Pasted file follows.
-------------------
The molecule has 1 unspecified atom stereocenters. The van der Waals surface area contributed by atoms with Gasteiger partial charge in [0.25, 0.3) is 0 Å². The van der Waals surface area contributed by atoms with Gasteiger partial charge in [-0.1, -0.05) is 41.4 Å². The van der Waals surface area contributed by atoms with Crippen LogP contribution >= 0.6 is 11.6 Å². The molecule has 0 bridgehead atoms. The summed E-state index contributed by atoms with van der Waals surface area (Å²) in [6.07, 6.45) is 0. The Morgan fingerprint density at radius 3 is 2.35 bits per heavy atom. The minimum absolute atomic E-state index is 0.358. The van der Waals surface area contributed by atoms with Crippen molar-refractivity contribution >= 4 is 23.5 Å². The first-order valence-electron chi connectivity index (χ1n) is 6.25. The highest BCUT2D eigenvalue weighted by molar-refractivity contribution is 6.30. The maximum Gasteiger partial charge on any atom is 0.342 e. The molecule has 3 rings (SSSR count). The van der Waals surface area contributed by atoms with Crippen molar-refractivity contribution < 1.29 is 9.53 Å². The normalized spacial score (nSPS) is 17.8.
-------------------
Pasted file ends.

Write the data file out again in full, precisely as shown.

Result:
The molecule has 1 unspecified atom stereocenters. The van der Waals surface area contributed by atoms with Gasteiger partial charge in [0.25, 0.3) is 0 Å². The van der Waals surface area contributed by atoms with Gasteiger partial charge in [-0.1, -0.05) is 41.4 Å². The van der Waals surface area contributed by atoms with Crippen LogP contribution >= 0.6 is 11.6 Å². The molecule has 0 bridgehead atoms. The summed E-state index contributed by atoms with van der Waals surface area (Å²) in [6.07, 6.45) is 0. The Morgan fingerprint density at radius 3 is 2.35 bits per heavy atom. The minimum absolute atomic E-state index is 0.358. The van der Waals surface area contributed by atoms with Crippen molar-refractivity contribution >= 4 is 23.5 Å². The first-order valence-electron chi connectivity index (χ1n) is 6.25. The highest BCUT2D eigenvalue weighted by molar-refractivity contribution is 6.30. The maximum Gasteiger partial charge on any atom is 0.342 e. The molecule has 3 rings (SSSR count). The van der Waals surface area contributed by atoms with Crippen molar-refractivity contribution < 1.29 is 9.53 Å². The normalized spacial score (nSPS) is 17.8.